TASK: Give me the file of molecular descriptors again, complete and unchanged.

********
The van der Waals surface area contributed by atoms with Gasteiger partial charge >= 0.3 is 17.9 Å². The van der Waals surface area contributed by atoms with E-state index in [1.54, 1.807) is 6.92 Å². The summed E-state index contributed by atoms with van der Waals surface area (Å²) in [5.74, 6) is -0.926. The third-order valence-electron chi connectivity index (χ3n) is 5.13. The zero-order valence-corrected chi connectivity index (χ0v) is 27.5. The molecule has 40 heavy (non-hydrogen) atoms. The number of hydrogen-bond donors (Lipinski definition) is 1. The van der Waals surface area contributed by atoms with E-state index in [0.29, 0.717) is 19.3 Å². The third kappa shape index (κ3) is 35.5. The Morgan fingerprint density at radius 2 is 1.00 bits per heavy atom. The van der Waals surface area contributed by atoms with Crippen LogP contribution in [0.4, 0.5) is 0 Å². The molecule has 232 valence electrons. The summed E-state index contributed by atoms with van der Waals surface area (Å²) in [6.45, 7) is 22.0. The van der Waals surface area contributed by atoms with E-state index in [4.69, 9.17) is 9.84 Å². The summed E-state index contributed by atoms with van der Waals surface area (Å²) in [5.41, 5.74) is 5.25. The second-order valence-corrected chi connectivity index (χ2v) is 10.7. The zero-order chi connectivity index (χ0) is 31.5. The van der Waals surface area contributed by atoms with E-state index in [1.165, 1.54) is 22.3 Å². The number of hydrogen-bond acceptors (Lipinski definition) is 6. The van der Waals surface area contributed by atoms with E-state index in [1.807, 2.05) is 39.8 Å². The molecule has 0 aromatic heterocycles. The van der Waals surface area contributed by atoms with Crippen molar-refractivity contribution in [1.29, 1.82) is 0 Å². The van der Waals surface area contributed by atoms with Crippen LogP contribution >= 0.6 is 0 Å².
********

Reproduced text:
The van der Waals surface area contributed by atoms with Gasteiger partial charge >= 0.3 is 17.9 Å². The van der Waals surface area contributed by atoms with E-state index in [1.54, 1.807) is 6.92 Å². The summed E-state index contributed by atoms with van der Waals surface area (Å²) in [5.74, 6) is -0.926. The third-order valence-electron chi connectivity index (χ3n) is 5.13. The zero-order valence-corrected chi connectivity index (χ0v) is 27.5. The molecule has 40 heavy (non-hydrogen) atoms. The number of hydrogen-bond donors (Lipinski definition) is 1. The van der Waals surface area contributed by atoms with E-state index in [0.29, 0.717) is 19.3 Å². The third kappa shape index (κ3) is 35.5. The Morgan fingerprint density at radius 2 is 1.00 bits per heavy atom. The van der Waals surface area contributed by atoms with Crippen LogP contribution in [0.4, 0.5) is 0 Å². The molecule has 232 valence electrons. The summed E-state index contributed by atoms with van der Waals surface area (Å²) in [6.45, 7) is 22.0. The van der Waals surface area contributed by atoms with E-state index in [4.69, 9.17) is 9.84 Å². The summed E-state index contributed by atoms with van der Waals surface area (Å²) in [5.41, 5.74) is 5.25. The second-order valence-corrected chi connectivity index (χ2v) is 10.7. The zero-order chi connectivity index (χ0) is 31.5. The van der Waals surface area contributed by atoms with E-state index in [1.165, 1.54) is 22.3 Å². The number of hydrogen-bond acceptors (Lipinski definition) is 6. The van der Waals surface area contributed by atoms with E-state index in [1.807, 2.05) is 39.8 Å². The molecule has 0 aromatic heterocycles. The van der Waals surface area contributed by atoms with Crippen molar-refractivity contribution in [1.29, 1.82) is 0 Å². The van der Waals surface area contributed by atoms with Crippen LogP contribution >= 0.6 is 0 Å².